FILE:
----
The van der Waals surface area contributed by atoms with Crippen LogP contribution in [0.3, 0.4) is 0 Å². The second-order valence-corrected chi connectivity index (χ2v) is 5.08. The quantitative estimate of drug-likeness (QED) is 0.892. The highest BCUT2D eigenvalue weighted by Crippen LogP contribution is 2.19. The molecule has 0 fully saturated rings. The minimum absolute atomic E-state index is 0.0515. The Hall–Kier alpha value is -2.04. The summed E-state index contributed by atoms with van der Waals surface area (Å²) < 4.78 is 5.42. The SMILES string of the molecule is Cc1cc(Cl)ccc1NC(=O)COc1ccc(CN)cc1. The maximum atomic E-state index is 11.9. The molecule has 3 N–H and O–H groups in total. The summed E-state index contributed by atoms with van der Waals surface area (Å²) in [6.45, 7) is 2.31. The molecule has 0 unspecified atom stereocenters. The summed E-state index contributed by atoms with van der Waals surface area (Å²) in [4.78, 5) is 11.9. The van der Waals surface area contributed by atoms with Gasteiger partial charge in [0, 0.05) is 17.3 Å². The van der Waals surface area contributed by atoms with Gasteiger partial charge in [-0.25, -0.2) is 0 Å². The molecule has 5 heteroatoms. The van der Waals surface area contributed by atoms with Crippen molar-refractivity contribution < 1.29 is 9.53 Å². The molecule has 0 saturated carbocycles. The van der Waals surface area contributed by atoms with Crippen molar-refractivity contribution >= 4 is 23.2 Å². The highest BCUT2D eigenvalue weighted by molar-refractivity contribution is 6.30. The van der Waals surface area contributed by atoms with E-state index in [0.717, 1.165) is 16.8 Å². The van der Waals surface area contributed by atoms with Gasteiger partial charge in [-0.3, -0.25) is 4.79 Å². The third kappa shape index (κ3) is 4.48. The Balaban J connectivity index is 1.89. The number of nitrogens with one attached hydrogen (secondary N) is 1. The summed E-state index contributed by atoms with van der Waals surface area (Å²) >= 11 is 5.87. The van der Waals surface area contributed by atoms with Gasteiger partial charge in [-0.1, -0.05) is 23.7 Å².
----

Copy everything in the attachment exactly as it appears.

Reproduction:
The van der Waals surface area contributed by atoms with Crippen LogP contribution in [0.3, 0.4) is 0 Å². The second-order valence-corrected chi connectivity index (χ2v) is 5.08. The quantitative estimate of drug-likeness (QED) is 0.892. The highest BCUT2D eigenvalue weighted by Crippen LogP contribution is 2.19. The molecule has 0 fully saturated rings. The minimum absolute atomic E-state index is 0.0515. The Hall–Kier alpha value is -2.04. The summed E-state index contributed by atoms with van der Waals surface area (Å²) < 4.78 is 5.42. The SMILES string of the molecule is Cc1cc(Cl)ccc1NC(=O)COc1ccc(CN)cc1. The maximum atomic E-state index is 11.9. The molecule has 3 N–H and O–H groups in total. The summed E-state index contributed by atoms with van der Waals surface area (Å²) in [6.45, 7) is 2.31. The molecule has 0 unspecified atom stereocenters. The summed E-state index contributed by atoms with van der Waals surface area (Å²) in [4.78, 5) is 11.9. The van der Waals surface area contributed by atoms with Gasteiger partial charge in [0, 0.05) is 17.3 Å². The van der Waals surface area contributed by atoms with Gasteiger partial charge in [-0.25, -0.2) is 0 Å². The molecule has 5 heteroatoms. The van der Waals surface area contributed by atoms with Crippen molar-refractivity contribution < 1.29 is 9.53 Å². The molecule has 0 saturated carbocycles. The van der Waals surface area contributed by atoms with Crippen molar-refractivity contribution >= 4 is 23.2 Å². The highest BCUT2D eigenvalue weighted by molar-refractivity contribution is 6.30. The van der Waals surface area contributed by atoms with E-state index in [0.717, 1.165) is 16.8 Å². The van der Waals surface area contributed by atoms with Gasteiger partial charge in [-0.3, -0.25) is 4.79 Å². The third kappa shape index (κ3) is 4.48. The Balaban J connectivity index is 1.89. The number of nitrogens with one attached hydrogen (secondary N) is 1. The summed E-state index contributed by atoms with van der Waals surface area (Å²) >= 11 is 5.87. The van der Waals surface area contributed by atoms with Gasteiger partial charge in [-0.1, -0.05) is 23.7 Å².